Building a Wall: Irish Golf Resort Under Siege by Rising Atlantic Ocean

Located on the coast of Doonbeg, Ireland, the Trump International Golf Links & Hotel is threatened by the effects of rising sea levels due to climate change.

Located on the coast of Doonbeg, Ireland, the Trump International Golf Links & Hotel is threatened by the effects of rising sea levels due to climate change. The 18-hole golf course was originally purchased by Donald Trump in 2014 via a distressed sale, re-opening on May 14th, 2016 after significant renovations (i).

To counteract the threat of rising tides overflowing into the golf course, the resort has filed plans to construct a 1.7 mile wall through Doughmore Beach(ii). The project would require 200,000 tons of boulders and rise 15 feet high, creating a barrier between the resort and the Atlantic Ocean(iii). While the wall presents an opportunity to preserve the integrity of the course, groups such as the Irish Surfing Association, West Coast Surf Club, Friends of the Irish and Environment, and Save Doughmore Beach are protesting its construction due to the potential damage it could do to the Doughmore ecosystem in addition to restricted local access to the beach (iv).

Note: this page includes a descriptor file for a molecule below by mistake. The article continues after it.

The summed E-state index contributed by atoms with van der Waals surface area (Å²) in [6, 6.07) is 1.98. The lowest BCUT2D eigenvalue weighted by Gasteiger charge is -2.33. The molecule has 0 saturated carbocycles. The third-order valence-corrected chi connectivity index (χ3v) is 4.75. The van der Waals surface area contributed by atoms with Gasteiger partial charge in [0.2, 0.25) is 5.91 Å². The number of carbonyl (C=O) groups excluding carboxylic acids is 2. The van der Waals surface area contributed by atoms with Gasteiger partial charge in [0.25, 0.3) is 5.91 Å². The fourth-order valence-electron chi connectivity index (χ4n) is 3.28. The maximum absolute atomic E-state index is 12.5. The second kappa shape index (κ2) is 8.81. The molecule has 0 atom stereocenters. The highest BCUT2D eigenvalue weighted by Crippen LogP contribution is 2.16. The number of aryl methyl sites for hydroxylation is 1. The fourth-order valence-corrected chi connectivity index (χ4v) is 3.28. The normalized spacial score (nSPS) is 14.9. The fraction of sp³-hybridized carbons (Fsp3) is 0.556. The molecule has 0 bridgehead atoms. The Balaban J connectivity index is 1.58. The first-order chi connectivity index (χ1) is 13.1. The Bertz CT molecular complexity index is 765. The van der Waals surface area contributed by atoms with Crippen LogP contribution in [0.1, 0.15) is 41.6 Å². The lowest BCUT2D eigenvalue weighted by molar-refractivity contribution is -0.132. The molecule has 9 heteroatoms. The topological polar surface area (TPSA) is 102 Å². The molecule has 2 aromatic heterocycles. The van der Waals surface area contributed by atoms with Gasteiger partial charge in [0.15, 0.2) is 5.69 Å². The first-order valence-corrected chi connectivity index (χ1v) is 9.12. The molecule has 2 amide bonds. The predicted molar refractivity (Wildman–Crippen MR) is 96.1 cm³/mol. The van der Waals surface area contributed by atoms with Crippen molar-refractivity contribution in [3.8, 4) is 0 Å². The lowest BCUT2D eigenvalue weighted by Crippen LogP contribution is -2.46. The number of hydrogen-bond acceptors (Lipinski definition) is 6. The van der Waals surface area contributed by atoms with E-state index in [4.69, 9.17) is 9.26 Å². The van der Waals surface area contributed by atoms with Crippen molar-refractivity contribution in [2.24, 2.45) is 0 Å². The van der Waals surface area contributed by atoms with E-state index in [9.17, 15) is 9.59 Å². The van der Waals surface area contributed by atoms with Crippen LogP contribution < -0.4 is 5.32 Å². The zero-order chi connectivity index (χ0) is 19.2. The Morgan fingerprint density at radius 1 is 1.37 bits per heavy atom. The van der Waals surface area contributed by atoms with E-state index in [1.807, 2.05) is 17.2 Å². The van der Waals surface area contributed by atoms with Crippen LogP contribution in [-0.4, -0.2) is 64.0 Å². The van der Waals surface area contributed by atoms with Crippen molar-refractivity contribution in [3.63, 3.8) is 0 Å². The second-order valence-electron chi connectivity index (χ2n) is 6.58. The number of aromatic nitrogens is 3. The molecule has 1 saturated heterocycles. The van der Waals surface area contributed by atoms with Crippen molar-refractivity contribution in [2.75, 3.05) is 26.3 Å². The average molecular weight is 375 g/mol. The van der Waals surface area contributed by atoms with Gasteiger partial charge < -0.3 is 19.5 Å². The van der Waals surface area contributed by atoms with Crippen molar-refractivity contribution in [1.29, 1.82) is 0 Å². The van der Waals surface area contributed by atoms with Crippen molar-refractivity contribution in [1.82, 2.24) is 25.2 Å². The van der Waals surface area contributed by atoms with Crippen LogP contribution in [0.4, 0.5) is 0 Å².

Besides protests by environmentalists, Trump International Golf Links saw resistance from local planning regulators and the Irish government, which rejected the proposal for permit in September 2016 (iv). However, the project does have some support from local residents who fear that potential flooding would eventually harm surrounding houses in the area unless a barrier is created.

According to NASA, global sea levels have risen 85mm since 1993 alone, and are rising at a rate of 3.4mm per year (v). This does not bode well for Doonbeg, which sits 16 ft above water along the coastline (vi). It is thus a concern for the resort to explore options that would mitigate the inevitable flooding of the golf course, however it is important to consider various options before taking any kind of action because it could have lasting effects.